Best quote of the homily: when things start going wrong,
Don’t take the Ostrich as your patron saint.
Things I wondered about during the gospel:
– can salt lose its flavor?
– and if it does, is it still good for melting snow as we trample it underfoot?
And of course, I can never hear this gospel reading without also hearing this:
Godspell generation, represent!
We sang a lot of Godspell when I was in junior high, and our school image — not a literal picture, but our self-understanding — was that of the city set on a hill.
I can’t find a recording of the (non-Godspell) song we sang at the closing of almost every prayer service, but the music was almost as simple as the text:
to be that city, We’re called
to be that city, We’re called
to be that city,
We’re called to be that light
I have read various explanations of how salt can lose its saltiness but none of them has me convinced. They have all seemed too clever by half. Personally I think that Jesus was intentionally using an absurd example. The idea of salt becoming unsalty is as ridiculous as lighting a lamp and putting a bushel over it.
Like you, I can’t read this morning’s Gospel without hearing Godspell.
You’ve got to stay pretty in the city of God.
Yes, but you *can* light a lamp and put a bushel over it.
I wonder.. is there any way the Greek might be read as similar to the English subjunctive? Because if it said
then it would make sense.
If I set aside my understanding that salt is NaCl, and think analogously of other things that have a sharp flavor but can lose them — which is certainly true of other herbs and spices that are used to flavor food! — then I can imagine that salt might lose its flavor by getting old or overused.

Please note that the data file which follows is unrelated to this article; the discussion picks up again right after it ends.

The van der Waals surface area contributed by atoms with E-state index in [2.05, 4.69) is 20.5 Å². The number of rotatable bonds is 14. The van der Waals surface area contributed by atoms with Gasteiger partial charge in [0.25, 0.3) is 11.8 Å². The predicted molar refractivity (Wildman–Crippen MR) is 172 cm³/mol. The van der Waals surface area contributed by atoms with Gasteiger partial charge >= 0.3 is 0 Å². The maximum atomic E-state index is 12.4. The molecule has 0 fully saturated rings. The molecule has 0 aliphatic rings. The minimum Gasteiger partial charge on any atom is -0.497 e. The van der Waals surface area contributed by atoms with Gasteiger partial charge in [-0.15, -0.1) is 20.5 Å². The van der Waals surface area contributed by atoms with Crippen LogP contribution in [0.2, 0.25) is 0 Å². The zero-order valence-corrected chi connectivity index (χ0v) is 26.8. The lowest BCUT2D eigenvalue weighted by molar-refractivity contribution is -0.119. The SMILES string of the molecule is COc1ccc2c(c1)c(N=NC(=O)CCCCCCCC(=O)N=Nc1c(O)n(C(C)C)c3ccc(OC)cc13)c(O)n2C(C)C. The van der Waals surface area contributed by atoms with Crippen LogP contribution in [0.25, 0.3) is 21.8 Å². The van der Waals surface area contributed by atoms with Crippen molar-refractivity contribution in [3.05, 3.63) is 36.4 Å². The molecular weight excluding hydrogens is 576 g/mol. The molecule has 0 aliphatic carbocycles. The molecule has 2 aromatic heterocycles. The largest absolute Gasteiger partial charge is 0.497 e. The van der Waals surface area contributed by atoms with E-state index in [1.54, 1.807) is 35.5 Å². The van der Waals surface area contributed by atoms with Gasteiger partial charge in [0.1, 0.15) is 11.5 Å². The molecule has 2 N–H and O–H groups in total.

Here are two explanations for salt losing its saltiness.
First, notes in the Catholic Bible and the NIV Study Bible suggest that the salt from the Dead Sea was chemically impure and could, in fact, lose its flavor. They don’t say whether it is still useful for roads and sidewalks.
Second, Malina and Rohrbaugh in their Social Science Commentary on the Synoptic Gospels claim that the “earth” is an outdoor earthen oven fueled by dung. The dung heap was salted and “salt plates” were used “as a catalyst to make the dung burn.” Spent salt plates were thrown away, not even useful for salting the dung heap.
I would need more evidence to find either of these explanations convincing.
As to whether Matthew 5:13 could be construed as a subjunctive, I would have to say “yes.” The verb translated “lose its flavor” (μωρανθῇ, moranthe) is an aorist, passive, subjunctive. Last week I translated the verse: “”You are the salt of the earth; but if the salt should become insipid, how will it be made salty? It is worth nothing except to be thrown outside and trampled underfoot by people.”
Thanks for your edifying reply, Brant!
I feel much better knowing that it could be a subjunctive. 😉
The passage about the salt of the earth always reminds me of this joke “Man goes to doctor. Says he’s depressed. Says life seems harsh and cruel. Says he feels all alone in a threatening world where what lies ahead is vague and uncertain. Doctor says “Treatment is simple. Great clown Pagliacci is in town tonight. Go and see him. That should pick you up.” Man bursts into tears. Says “But, doctor…I am Pagliacci.” (This is the version from Watchmen, but I’m sure that the original joke predates that).
In both cases, the ultimate source of some great value (flavor in the case of salt, joy in the case of the clown) loses its power to deliver that value, leaving the world without any other place to go for flavor or joy.
“Who is the land for, the sun and the sand for; you guessed, it’s all for the best!”
PS. Also a fan of Dreamcoat…
Thanks Andy, that’s a great connection.